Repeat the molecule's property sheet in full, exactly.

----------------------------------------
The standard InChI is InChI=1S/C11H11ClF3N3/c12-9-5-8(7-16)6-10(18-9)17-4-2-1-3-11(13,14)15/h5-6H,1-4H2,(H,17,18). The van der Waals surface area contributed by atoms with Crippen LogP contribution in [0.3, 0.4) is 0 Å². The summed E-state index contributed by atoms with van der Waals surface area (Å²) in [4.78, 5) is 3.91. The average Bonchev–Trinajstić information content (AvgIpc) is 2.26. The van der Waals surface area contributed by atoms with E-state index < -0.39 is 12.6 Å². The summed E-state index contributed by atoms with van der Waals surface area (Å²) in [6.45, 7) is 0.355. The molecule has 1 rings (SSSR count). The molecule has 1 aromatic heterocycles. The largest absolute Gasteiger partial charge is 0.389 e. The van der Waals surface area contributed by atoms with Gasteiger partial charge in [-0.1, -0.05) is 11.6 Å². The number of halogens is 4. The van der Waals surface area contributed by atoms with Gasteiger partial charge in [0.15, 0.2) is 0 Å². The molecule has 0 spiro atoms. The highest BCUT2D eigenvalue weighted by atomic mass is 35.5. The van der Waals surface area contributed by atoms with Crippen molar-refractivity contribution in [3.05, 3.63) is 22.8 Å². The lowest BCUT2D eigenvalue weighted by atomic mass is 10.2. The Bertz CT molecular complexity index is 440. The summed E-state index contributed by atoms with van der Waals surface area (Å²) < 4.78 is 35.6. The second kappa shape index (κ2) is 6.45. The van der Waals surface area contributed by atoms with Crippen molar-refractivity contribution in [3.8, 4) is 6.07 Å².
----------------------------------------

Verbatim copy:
The standard InChI is InChI=1S/C11H11ClF3N3/c12-9-5-8(7-16)6-10(18-9)17-4-2-1-3-11(13,14)15/h5-6H,1-4H2,(H,17,18). The van der Waals surface area contributed by atoms with Crippen LogP contribution in [0.3, 0.4) is 0 Å². The summed E-state index contributed by atoms with van der Waals surface area (Å²) in [4.78, 5) is 3.91. The average Bonchev–Trinajstić information content (AvgIpc) is 2.26. The van der Waals surface area contributed by atoms with E-state index < -0.39 is 12.6 Å². The summed E-state index contributed by atoms with van der Waals surface area (Å²) in [6.45, 7) is 0.355. The molecule has 1 rings (SSSR count). The molecule has 1 aromatic heterocycles. The largest absolute Gasteiger partial charge is 0.389 e. The van der Waals surface area contributed by atoms with Gasteiger partial charge in [-0.1, -0.05) is 11.6 Å². The number of halogens is 4. The van der Waals surface area contributed by atoms with Gasteiger partial charge in [0.15, 0.2) is 0 Å². The molecule has 0 spiro atoms. The highest BCUT2D eigenvalue weighted by atomic mass is 35.5. The van der Waals surface area contributed by atoms with Crippen molar-refractivity contribution in [3.05, 3.63) is 22.8 Å². The lowest BCUT2D eigenvalue weighted by atomic mass is 10.2. The Bertz CT molecular complexity index is 440. The summed E-state index contributed by atoms with van der Waals surface area (Å²) < 4.78 is 35.6. The second kappa shape index (κ2) is 6.45. The van der Waals surface area contributed by atoms with Crippen molar-refractivity contribution in [3.8, 4) is 6.07 Å².